12. 12. Making affordance concrete for planning m-devices as part of formal learning The focal point for m-learning1. To integrate informal learning2. To set up episodes of situated learning3. To generate learning and media contexts (A context is a frame under construction for optional combinations of actions, representational resources inclusive media and literacy, virtual and local sites or social sites like socio-cultural milieus.)4. To construct conversational bridges/ threads5. To support students as experts of media use in everyday life within the school6. To set up responsive contexts for development and learning
  13. 13. 4. The affordance of cultural resources and education 4.1 Learning and appropriation, the expliciteducational perspective of a cultural ecology.
  14. 14. Dominant model: the teacher guided instruction and assessmentJohann Peter HasencleverHieronymus Jobs als Schulmeister, 1846 – Museum der Bildenden Künste Leipzig
  15. 15. The three main models of learning(a) instruction as transfer of knowledge. Thy dynamic: out - in(b) In the tradition of Jean-Jacques Rousseau (1712 – 1778):Supporting the personal developmentThe dynamic of development = bringing out the pre-given inside by unfolding and educational challenges. Education follows the model of the gardener. New version: J. J. Piaget; J.S. Bruner et al./ Lev Vygotsky = Scaffolding; Jean Lave, Etienne Wenger = Situated learningIn the tradition young Wilhelm von Humboldt (1767 – 1835):Bildung and appropriation of cultural productsThe dynamic for development comes from formative expression by appropriation of cultural product. The curricular model is based on the selecting and offering of relevant cultural object for appropriation as learning New version: George H. Mead, A. Leontjew / L. Vygotsky , Norbert Elias, John Dewey
  16. 16. Transfer to the actual prerequisites of and conditions for learningLearning as formation/ construction of meaning in the society of individualised risks Lave, Jean, Wenger, Etienne (1991): Situated learning: Legitimate peripheral participation. Cambridge, Cambridge University PressLerning as Appropriation of Contexts Dourish, P. (2004). ‘What we talk about when we talk about context.’ In Personal and Ubiquitous Computing 8(1), pp. 19-30. context.pdfHabitus of Learning in the combination of self representation, playing and target orientation
  17. 17. Gunther Kress: L e a r n i n g a n d E n v i r o n m e n t s o f L e a r n i n ginC o n d i t i o n s o f P r o v i s i o n a l i t y . I n : B e n B a c h m a i r : (ed)(2010).Medienbildung in neuen Kulturräumen.Die deutschsprachige und britische Diskussion.Wiesbaden VS Verlag für Sozialwissenschaften. Pp 173-185
  18. 18. 4.2. Contexts, from stabile cultural products for appropriation to cultural products by appropriation Dourish, P. (2004) ‘What we talk about when we talk about context.’ In Personal and Ubiquitous Computing 8(1), pp. 19-30 Also available at: Available at: context.pd The internet as a context A context is a frame under construction for optional combinations of actions, representational resources inclusive media and literacy, virtual and local sites or social sites like socio-cultural milieus
  19. 19. Examples for cultural resourcesnow as examples for contexts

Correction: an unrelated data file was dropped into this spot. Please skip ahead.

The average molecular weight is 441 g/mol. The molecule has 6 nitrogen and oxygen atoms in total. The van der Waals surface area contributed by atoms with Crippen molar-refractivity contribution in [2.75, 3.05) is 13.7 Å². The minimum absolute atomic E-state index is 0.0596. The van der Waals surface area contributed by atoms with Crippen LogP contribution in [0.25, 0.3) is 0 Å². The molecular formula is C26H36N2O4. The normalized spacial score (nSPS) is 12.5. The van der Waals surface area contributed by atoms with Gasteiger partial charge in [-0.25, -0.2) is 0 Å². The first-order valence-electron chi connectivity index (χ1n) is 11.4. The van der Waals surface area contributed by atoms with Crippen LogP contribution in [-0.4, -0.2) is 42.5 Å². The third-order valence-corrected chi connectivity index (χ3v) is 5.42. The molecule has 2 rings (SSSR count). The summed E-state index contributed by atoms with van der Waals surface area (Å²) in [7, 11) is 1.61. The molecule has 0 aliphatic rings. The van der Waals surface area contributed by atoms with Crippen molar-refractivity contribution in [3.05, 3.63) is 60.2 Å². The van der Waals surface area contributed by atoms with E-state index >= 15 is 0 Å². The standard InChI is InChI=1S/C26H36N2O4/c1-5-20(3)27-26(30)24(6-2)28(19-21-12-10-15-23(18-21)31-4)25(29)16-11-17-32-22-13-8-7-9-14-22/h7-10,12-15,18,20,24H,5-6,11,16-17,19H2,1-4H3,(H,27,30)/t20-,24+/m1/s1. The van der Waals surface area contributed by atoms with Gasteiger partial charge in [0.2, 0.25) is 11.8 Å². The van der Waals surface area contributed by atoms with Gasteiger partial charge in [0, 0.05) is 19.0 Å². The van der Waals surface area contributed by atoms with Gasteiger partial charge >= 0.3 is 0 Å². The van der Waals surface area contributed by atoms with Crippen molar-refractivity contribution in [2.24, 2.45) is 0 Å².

20. 20. T-shirts link to contexts
  21. 21. • Dourish, p. 5:• “First, rather than considering context to be information, it instead argues that contextuality is a relational property that holds between objects or activities. It is not simply the case that something is or is not context; rather, it may or may not be contextually relevant to some particular activity.• Second, rather than considering that context can be delineated and defined in advance, the alternative view argues that the scope of contextual features is defined dynamically.
  22. 22. • Third, rather than considering that context is stable, it instead argues that context is particular to each occasion of activity or action. Context is an occasioned property, relevant to particular settings, particular instances of action, and particular parties to that action.• Fourth, rather than taking context and content to be two separable entities, it instead argues that context arises from the activity. Context isn’t just “there,” but is actively produced, maintained and enacted in the course of the activity at hand.
  23. 23. 4.3 Social justice and participation. Well known tasks to be revisited = e.g. recognition of naïve expertiseBertelsmann Stiftung, Institute für Schulentwicklung (Hrsg.) 2012. Chancenspiegel (barometer of opportunties). Zur Chancengerechtigkeit (equal opportunities) und Leistungsfähigkeit (efficiency) der deutschen Schulsysteme. Verlag Bertelsmann Stiftung, GüterslohRawls, John (2001, p. 60): Justice of Fairness The institutional side of the “equity in the distribution of resources” like rights, liberties and opportunities, incomes and wealth, and the social basis of self-respectSen, Amartya (2009): The idea of justice. Social justice and life accomplishment
  24. 24. Social justice and the resources ofeducational institution (Mayerberg 2011)„Durchlässigkeit“ als Ergänzung zur Selektionsfunktion der Schule (S. 28);„Kompetenzförderung“, „sämtliche Potentiale der Schülerinnen und Schüler ausschöpfen und keine systembedingten einseitigen Fördereffekte zulassen“ (S. 29);„angemessene Zertifikatsvergabe“, „unter Berücksichtigung der an die Zertifikate gestellten systemimmanenten Anforderungen und ihrer systeminternen wie systemexternen Vergleichbarkeit“, „Vergaben von Anschlussmöglichkeiten“, die mit „Lebenschancen“ verknüpft sind.„‚adult-initiated action and shared decisions with students“